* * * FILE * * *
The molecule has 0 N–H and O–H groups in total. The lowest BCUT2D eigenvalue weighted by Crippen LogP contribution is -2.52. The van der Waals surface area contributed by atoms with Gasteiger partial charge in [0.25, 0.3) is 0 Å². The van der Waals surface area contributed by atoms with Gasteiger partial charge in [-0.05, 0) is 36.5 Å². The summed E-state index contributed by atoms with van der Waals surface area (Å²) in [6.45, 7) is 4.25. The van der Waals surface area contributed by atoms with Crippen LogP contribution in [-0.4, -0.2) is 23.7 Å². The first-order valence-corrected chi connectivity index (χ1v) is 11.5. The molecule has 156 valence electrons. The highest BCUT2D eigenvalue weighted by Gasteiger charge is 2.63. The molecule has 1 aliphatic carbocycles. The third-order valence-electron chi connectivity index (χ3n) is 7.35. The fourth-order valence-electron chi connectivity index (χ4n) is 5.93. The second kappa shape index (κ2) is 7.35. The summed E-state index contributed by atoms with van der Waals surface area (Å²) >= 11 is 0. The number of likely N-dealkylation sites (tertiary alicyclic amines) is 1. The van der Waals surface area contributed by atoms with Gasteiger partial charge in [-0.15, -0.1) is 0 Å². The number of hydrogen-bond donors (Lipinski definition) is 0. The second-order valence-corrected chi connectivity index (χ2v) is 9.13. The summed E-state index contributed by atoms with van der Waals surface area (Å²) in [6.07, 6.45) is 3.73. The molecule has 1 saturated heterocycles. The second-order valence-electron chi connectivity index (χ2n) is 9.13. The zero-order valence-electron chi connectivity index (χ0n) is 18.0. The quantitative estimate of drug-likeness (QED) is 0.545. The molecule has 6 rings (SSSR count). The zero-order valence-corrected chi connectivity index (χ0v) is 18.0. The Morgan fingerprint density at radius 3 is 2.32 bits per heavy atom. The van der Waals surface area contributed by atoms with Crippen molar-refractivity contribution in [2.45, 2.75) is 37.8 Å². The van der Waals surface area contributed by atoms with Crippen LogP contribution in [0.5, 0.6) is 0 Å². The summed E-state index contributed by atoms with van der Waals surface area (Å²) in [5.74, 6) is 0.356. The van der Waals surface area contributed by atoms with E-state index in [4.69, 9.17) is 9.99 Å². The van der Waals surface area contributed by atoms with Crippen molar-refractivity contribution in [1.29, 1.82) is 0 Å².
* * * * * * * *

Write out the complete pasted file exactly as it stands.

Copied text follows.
The molecule has 0 N–H and O–H groups in total. The lowest BCUT2D eigenvalue weighted by Crippen LogP contribution is -2.52. The van der Waals surface area contributed by atoms with Gasteiger partial charge in [0.25, 0.3) is 0 Å². The van der Waals surface area contributed by atoms with Gasteiger partial charge in [-0.05, 0) is 36.5 Å². The summed E-state index contributed by atoms with van der Waals surface area (Å²) in [6.45, 7) is 4.25. The van der Waals surface area contributed by atoms with Crippen LogP contribution in [-0.4, -0.2) is 23.7 Å². The first-order valence-corrected chi connectivity index (χ1v) is 11.5. The molecule has 156 valence electrons. The highest BCUT2D eigenvalue weighted by Gasteiger charge is 2.63. The molecule has 1 aliphatic carbocycles. The third-order valence-electron chi connectivity index (χ3n) is 7.35. The fourth-order valence-electron chi connectivity index (χ4n) is 5.93. The second kappa shape index (κ2) is 7.35. The summed E-state index contributed by atoms with van der Waals surface area (Å²) >= 11 is 0. The number of likely N-dealkylation sites (tertiary alicyclic amines) is 1. The van der Waals surface area contributed by atoms with Gasteiger partial charge in [-0.15, -0.1) is 0 Å². The number of hydrogen-bond donors (Lipinski definition) is 0. The second-order valence-corrected chi connectivity index (χ2v) is 9.13. The summed E-state index contributed by atoms with van der Waals surface area (Å²) in [6.07, 6.45) is 3.73. The molecule has 1 saturated heterocycles. The second-order valence-electron chi connectivity index (χ2n) is 9.13. The zero-order valence-electron chi connectivity index (χ0n) is 18.0. The quantitative estimate of drug-likeness (QED) is 0.545. The molecule has 6 rings (SSSR count). The zero-order valence-corrected chi connectivity index (χ0v) is 18.0. The Morgan fingerprint density at radius 3 is 2.32 bits per heavy atom. The van der Waals surface area contributed by atoms with Crippen molar-refractivity contribution in [2.45, 2.75) is 37.8 Å². The van der Waals surface area contributed by atoms with Crippen LogP contribution in [0.5, 0.6) is 0 Å². The summed E-state index contributed by atoms with van der Waals surface area (Å²) in [5.74, 6) is 0.356. The van der Waals surface area contributed by atoms with E-state index in [4.69, 9.17) is 9.99 Å². The van der Waals surface area contributed by atoms with Crippen molar-refractivity contribution in [1.29, 1.82) is 0 Å².